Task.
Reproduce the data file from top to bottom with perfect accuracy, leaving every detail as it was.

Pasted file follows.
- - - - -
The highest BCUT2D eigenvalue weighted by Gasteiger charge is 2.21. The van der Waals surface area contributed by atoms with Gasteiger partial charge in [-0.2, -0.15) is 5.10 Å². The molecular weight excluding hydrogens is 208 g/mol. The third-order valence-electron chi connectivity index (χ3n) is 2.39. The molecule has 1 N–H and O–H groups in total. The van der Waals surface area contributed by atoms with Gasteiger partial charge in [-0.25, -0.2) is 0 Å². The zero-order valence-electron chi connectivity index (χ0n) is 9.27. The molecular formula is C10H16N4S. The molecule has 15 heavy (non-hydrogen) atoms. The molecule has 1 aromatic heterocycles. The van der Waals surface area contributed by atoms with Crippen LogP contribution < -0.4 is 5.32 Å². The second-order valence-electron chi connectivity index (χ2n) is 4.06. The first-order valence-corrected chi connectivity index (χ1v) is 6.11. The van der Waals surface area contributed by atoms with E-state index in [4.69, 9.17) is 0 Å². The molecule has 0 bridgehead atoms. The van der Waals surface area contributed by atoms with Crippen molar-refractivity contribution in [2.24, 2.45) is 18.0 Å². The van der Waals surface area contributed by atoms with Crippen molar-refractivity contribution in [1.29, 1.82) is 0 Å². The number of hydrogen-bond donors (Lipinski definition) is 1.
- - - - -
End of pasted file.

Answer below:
The highest BCUT2D eigenvalue weighted by Gasteiger charge is 2.21. The van der Waals surface area contributed by atoms with Gasteiger partial charge in [-0.2, -0.15) is 5.10 Å². The molecular weight excluding hydrogens is 208 g/mol. The third-order valence-electron chi connectivity index (χ3n) is 2.39. The molecule has 1 N–H and O–H groups in total. The van der Waals surface area contributed by atoms with Gasteiger partial charge in [-0.25, -0.2) is 0 Å². The zero-order valence-electron chi connectivity index (χ0n) is 9.27. The molecular formula is C10H16N4S. The molecule has 15 heavy (non-hydrogen) atoms. The molecule has 1 aromatic heterocycles. The van der Waals surface area contributed by atoms with Crippen LogP contribution < -0.4 is 5.32 Å². The second-order valence-electron chi connectivity index (χ2n) is 4.06. The first-order valence-corrected chi connectivity index (χ1v) is 6.11. The van der Waals surface area contributed by atoms with E-state index in [4.69, 9.17) is 0 Å². The molecule has 0 bridgehead atoms. The van der Waals surface area contributed by atoms with Crippen molar-refractivity contribution in [2.24, 2.45) is 18.0 Å². The van der Waals surface area contributed by atoms with Crippen molar-refractivity contribution in [1.29, 1.82) is 0 Å². The number of hydrogen-bond donors (Lipinski definition) is 1.